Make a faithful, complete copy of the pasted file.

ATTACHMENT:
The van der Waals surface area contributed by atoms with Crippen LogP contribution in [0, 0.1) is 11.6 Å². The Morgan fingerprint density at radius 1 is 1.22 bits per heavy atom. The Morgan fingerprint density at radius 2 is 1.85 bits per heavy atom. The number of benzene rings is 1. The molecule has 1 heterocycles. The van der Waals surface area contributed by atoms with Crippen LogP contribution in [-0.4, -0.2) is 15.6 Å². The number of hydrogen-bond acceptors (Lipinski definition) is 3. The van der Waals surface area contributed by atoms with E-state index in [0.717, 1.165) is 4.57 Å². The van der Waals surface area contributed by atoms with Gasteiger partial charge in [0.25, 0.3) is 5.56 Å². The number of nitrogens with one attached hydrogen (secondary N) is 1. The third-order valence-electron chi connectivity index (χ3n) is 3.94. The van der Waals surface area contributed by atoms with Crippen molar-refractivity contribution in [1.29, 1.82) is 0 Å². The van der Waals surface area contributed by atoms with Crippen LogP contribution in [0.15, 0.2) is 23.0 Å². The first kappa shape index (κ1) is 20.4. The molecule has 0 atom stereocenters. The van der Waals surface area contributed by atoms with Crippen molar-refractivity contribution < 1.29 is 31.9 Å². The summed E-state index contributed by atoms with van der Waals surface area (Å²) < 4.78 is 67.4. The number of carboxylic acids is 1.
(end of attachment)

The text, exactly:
The van der Waals surface area contributed by atoms with Crippen LogP contribution in [0, 0.1) is 11.6 Å². The Morgan fingerprint density at radius 1 is 1.22 bits per heavy atom. The Morgan fingerprint density at radius 2 is 1.85 bits per heavy atom. The number of benzene rings is 1. The molecule has 1 heterocycles. The van der Waals surface area contributed by atoms with Crippen LogP contribution in [-0.4, -0.2) is 15.6 Å². The number of hydrogen-bond acceptors (Lipinski definition) is 3. The van der Waals surface area contributed by atoms with E-state index in [0.717, 1.165) is 4.57 Å². The van der Waals surface area contributed by atoms with Gasteiger partial charge in [0.25, 0.3) is 5.56 Å². The number of nitrogens with one attached hydrogen (secondary N) is 1. The third-order valence-electron chi connectivity index (χ3n) is 3.94. The van der Waals surface area contributed by atoms with Crippen molar-refractivity contribution in [1.29, 1.82) is 0 Å². The van der Waals surface area contributed by atoms with Crippen LogP contribution in [0.15, 0.2) is 23.0 Å². The first kappa shape index (κ1) is 20.4. The molecule has 0 atom stereocenters. The van der Waals surface area contributed by atoms with Crippen molar-refractivity contribution < 1.29 is 31.9 Å². The summed E-state index contributed by atoms with van der Waals surface area (Å²) < 4.78 is 67.4. The number of carboxylic acids is 1.